The two ghosts of Muncaster Castle

Deborah Hydehttp://deborahhyde.com/
Deborah Hyde is former editor of The Skeptic and is a fellow of the Committee for Skeptical Inquiry. She writes and lectures about belief in the malign supernatural, with special regard to the folklore, psychology and sociology behind belief.

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Cumbria’s stunning Muncaster Castle was established in the thirteenth century although there have been many additions in subsequent eras. The oldest parts are the original Great Hall, and an impressive fourteenth century Pele Tower which is built on Roman foundations. (It is the four-storeyed, crenelated tower to the right of this picture). Defensive, fortified Pele Towers are common in English and Scottish border areas and date from a period when there were frequent border raids.

Hilary Evans Para Pic Library Muncaster Castle
Muncaster Castle, courtesy of The Hilary Evans Picture Library

Muncaster has two ghosts. One is a White Lady who is sometime identified with a young woman named Mary Bragg who was murdered in the early nineteenth century on the road near the main gate. White Lady ghosts are pretty-much a worldwide trope that centre around the themes of premature death, loss and betrayal.

The second ghost is reckoned to be that of Tom Skelton, a sixteenth fool/jester, and allegedly sinister factotum to his employer, Lord Pennington. Tom ‘Fool’ was said to have played malign tricks on travelers, and to have murdered an unbefitting suitor of Pennington’s daughter. The problem is that the earliest written record we have of Skelton’s malicious activities is from an 1825 work by local journalist and editor, John Briggs. Legends truly do last verbally for many years, but this centuries-old gap between event and recording must give us pause.

Unusually for a servant, Tom was painted. There are two copies of the portrait, and their very existence demonstrates that he was beloved or at the very least, esteemed: a painting would have been an expensive enterprise. On an ominous note, the scroll depicted next to Skelton where a person’s achievements would normally be listed just has his last will and testament.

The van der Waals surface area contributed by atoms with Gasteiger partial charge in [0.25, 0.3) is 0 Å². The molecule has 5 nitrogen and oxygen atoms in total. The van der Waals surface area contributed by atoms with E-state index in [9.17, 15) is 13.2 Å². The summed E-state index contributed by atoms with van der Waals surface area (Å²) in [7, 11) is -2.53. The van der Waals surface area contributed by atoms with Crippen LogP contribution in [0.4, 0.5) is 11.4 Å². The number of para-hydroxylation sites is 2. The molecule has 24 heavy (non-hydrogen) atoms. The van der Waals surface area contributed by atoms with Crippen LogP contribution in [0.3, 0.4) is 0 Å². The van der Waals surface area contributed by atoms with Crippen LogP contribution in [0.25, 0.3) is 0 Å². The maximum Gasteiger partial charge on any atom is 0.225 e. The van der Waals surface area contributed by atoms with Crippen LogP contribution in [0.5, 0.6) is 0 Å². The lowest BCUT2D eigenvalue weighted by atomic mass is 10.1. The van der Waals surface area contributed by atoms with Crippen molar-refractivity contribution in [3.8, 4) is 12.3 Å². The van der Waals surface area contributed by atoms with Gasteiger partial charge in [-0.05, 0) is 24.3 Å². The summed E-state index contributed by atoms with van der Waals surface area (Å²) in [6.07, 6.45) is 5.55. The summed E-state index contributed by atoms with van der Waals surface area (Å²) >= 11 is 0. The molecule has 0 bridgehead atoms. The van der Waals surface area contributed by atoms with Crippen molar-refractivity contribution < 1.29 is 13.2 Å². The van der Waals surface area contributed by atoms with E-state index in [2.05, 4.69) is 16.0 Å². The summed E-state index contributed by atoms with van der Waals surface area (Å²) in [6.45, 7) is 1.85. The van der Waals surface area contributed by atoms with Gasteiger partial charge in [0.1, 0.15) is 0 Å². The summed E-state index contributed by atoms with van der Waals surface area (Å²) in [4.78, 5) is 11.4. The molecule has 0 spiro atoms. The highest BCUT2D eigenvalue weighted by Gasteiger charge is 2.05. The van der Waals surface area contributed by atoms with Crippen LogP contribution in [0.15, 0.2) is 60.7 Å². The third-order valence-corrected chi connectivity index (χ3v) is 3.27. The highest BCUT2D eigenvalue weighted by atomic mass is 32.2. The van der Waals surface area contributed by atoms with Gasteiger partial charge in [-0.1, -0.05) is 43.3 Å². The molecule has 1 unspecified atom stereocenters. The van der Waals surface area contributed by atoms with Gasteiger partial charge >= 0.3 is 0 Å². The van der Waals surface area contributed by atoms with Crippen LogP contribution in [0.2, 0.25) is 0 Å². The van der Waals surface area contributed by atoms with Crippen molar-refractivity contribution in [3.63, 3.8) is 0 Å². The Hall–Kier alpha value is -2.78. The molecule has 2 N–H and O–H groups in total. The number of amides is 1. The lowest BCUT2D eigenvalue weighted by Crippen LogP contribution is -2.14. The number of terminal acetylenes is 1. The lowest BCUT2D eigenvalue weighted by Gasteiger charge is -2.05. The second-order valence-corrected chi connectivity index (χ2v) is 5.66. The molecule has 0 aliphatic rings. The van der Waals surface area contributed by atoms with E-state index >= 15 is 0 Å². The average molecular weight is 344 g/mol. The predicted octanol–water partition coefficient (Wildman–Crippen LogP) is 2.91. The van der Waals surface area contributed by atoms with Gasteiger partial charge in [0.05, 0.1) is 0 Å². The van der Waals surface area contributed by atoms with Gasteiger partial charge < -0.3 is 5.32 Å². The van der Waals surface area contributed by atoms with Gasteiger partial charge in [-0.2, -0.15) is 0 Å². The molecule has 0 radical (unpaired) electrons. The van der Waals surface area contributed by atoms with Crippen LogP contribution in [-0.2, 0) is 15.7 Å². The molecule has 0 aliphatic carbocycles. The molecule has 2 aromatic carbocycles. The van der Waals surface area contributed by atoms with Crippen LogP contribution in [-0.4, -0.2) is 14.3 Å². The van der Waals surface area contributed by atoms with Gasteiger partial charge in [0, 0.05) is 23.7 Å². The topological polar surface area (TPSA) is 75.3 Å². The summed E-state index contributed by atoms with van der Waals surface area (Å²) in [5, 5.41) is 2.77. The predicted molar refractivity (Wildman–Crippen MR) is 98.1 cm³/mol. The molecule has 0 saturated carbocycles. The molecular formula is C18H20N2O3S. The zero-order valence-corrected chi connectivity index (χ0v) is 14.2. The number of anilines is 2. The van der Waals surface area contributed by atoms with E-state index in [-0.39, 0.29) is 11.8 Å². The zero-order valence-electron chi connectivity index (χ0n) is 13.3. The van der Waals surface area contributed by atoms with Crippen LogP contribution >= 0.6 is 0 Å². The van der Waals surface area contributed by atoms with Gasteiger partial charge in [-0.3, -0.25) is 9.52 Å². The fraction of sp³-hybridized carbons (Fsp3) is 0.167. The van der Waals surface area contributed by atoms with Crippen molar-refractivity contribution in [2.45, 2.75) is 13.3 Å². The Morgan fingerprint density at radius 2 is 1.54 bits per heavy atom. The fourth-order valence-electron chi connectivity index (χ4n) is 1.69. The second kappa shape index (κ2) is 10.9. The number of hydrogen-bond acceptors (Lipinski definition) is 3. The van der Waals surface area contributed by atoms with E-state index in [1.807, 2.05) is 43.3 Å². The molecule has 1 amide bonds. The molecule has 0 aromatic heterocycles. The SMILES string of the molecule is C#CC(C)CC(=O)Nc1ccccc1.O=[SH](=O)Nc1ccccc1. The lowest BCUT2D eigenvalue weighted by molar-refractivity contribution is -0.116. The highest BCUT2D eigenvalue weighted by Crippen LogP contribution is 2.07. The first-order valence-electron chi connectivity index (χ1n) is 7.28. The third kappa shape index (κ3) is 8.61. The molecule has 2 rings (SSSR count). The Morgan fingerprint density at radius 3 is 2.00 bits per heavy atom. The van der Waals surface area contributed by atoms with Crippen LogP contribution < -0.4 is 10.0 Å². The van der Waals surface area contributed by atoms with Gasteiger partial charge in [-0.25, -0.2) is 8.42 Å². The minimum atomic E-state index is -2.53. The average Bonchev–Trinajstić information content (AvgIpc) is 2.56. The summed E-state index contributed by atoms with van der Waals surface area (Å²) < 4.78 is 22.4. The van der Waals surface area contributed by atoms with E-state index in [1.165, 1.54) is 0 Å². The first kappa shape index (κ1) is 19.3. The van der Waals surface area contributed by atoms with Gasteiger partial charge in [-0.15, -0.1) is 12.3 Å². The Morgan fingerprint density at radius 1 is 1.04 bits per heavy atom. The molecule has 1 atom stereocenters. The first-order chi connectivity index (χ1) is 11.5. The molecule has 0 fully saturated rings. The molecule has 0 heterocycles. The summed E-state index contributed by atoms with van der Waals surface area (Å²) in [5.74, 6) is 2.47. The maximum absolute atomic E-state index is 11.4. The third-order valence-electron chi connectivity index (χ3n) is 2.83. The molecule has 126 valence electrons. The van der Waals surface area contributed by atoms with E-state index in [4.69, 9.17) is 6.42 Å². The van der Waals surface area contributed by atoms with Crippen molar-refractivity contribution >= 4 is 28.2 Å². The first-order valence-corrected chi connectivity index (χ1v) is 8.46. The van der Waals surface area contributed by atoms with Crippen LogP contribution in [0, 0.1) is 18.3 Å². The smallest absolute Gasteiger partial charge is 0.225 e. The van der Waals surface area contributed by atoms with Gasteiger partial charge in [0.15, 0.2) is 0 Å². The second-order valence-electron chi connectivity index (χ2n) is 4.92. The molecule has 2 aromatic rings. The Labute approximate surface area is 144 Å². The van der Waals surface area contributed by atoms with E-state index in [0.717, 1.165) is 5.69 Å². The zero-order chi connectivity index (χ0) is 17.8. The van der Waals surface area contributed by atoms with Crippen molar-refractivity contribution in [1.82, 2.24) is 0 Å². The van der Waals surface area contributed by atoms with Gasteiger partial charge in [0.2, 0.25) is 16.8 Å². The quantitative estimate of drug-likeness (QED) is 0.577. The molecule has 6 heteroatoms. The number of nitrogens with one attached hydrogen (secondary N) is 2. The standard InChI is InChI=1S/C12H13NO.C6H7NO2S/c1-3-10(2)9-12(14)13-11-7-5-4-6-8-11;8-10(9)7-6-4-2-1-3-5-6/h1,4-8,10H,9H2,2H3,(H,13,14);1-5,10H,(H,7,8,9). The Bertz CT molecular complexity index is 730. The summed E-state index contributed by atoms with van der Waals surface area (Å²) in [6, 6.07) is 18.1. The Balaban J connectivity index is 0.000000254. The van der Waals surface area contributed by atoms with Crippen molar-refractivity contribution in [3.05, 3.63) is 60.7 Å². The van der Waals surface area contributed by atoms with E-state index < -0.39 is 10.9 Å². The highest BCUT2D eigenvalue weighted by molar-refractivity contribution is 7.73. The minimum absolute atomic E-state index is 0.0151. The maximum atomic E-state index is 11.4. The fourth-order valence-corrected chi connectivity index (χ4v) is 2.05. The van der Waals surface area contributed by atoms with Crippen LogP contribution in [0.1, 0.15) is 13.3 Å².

Tom’s portrait at Muncaster is located at the end of a corridor, off which leads a door to a blue/green room called ‘The Tapestry Room’. The room is famously haunted: several times a year it is the site of experience-nights for groups of ghost hunters. Tom’s reputed antics are diverse: they include making the sound of footsteps in the corridor just outside the door.

Psychologist Jason Braithwaite, whose research includes the neurocognitive factors underlying disorders of consciousness (including predisposition to hallucinations, aberrant perceptions, and perceptual distortions) has conducted research at Muncaster. In conversation there, he reminded me that some people are more likely to perceive that a room’s temperature is is colder where the colour is ‘cool’ (green/blue) such as in the Tapestry Room. People are more likely to be alert and nervous where they are channeled without many directional options (such as in a long corridor) and where there are many portraits (which they may subliminally interpret as scrutinising gazes). Jason and his colleague, Hayley Dewe, wrote an excellent article about near-death experiences for issue 25:2 of the magazine called ‘Occam’s Chainsaw’.

To me, Tom’s portrait is not that of a kindly man, but perhaps I’m biased, having heard the unpleasant stories before I knew their relatively late written source. I have slept in the haunted room and didn’t find it unpleasant, aside from the understandble cold (it was a big castle in October in Cumbria, after all).

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